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Grey And Green Combination Seen As Solution To Region's Water Woes

PITTSBURGH (KDKA) -- In the Banksville neighborhood of Pittsburgh, they have come to fear the rain, especially a heavy rain.

On Hayson Avenue, the combined storm and sanitary sewers get overloaded in heavy downpours, and several times a year, the rancid overflow floods people's homes.

"What happens is that I get sewage in my basement and my garage, and if there's a lot of back up, the houses beside me, it just follows up the line," says resident Sue Zippel.

For years now, Zippel and her neighbors have had to pump sewage laced water out of their basements every time the over-burdened sewers backed up.

Until now.

After three years of fighting, the neighbors have compelled the city and the Pittsburgh Water and Sewer Authority to fix the problem. The solution is both grey and green.

It's grey in that it will use concrete and steel in fixing the underground infrastructure.

Under Hayson Avenue now will be an in-line network of culverts that will capture the rain and serve as a holding tank, slowly releasing it into the bigger storm water system, preventing backups.

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But the fix will also be green.

At the curbsides, the PWSA will lay in swales, rain gardens if you will, on top of porous stones that will serve as sponges for the storm water and prevent it from going in the sewers in the first place.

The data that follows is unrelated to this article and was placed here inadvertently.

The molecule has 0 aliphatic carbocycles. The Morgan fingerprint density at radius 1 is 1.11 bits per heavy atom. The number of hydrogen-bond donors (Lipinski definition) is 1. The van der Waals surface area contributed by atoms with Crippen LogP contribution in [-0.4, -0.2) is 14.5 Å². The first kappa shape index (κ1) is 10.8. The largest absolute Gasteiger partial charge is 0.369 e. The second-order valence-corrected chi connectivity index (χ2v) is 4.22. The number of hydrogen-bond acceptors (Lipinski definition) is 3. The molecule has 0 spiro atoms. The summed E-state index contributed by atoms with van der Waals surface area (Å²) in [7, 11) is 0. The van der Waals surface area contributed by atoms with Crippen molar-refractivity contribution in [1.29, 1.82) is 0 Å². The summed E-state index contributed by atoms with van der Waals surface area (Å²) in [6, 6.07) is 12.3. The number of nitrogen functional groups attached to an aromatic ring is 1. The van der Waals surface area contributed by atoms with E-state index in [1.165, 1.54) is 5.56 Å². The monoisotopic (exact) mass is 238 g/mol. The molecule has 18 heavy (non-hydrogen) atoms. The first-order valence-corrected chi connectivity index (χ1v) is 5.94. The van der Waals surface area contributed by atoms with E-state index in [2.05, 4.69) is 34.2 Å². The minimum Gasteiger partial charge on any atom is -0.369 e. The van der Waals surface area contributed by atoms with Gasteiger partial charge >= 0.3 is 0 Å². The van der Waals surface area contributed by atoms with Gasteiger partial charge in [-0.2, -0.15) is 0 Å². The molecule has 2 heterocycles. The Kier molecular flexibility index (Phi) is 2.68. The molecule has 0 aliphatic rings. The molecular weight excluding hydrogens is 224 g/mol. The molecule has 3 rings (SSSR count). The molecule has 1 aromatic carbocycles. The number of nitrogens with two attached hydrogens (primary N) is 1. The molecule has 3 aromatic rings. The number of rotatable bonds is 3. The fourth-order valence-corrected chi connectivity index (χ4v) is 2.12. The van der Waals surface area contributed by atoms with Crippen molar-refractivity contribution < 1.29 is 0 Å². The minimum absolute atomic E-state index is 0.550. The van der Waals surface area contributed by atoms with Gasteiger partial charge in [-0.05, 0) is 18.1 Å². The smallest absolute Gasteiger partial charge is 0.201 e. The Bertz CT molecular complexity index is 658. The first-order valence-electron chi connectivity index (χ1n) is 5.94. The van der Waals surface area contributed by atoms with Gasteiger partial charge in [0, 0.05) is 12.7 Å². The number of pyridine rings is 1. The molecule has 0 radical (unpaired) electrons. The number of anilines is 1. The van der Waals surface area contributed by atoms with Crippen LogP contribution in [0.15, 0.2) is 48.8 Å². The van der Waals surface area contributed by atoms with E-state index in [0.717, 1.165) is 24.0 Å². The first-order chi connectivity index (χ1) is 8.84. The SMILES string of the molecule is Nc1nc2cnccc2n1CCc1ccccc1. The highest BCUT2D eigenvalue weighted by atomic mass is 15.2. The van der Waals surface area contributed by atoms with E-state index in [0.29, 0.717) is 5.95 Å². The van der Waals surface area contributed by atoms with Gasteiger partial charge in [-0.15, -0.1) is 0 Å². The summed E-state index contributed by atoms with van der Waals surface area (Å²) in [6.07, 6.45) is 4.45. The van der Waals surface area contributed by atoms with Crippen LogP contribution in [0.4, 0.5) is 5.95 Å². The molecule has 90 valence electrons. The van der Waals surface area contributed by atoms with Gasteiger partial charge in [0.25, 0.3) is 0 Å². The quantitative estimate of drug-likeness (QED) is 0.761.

"The rain comes down, the flowers capture it. It infiltrates into the ground and keeps it out of the system," says Brendan Schubert, of PWSA.

This combined approach of green and grey infrastructure will be the template going forward; not just to prevent neighborhood flooding, but for the region to comply with a federal consent decree.

Heavy rains cause sewage overflows throughout Allegheny County and nine billion gallons of combined storm water and sewage pour into our rivers and streams every year, and we're under orders to stop it.

The Banksville project is just one small example of hundreds of projects which are excepted to cost billions of dollars over the next decade.

"It reduces combine sewer overflows, it stops basement backups and helps us achieve the water out of the system," says Schubert.

This seems to be the way going forward. A mixture of grey and green, some call it blue. It's the way to comply with the consent decree and clean up our rivers and streams.

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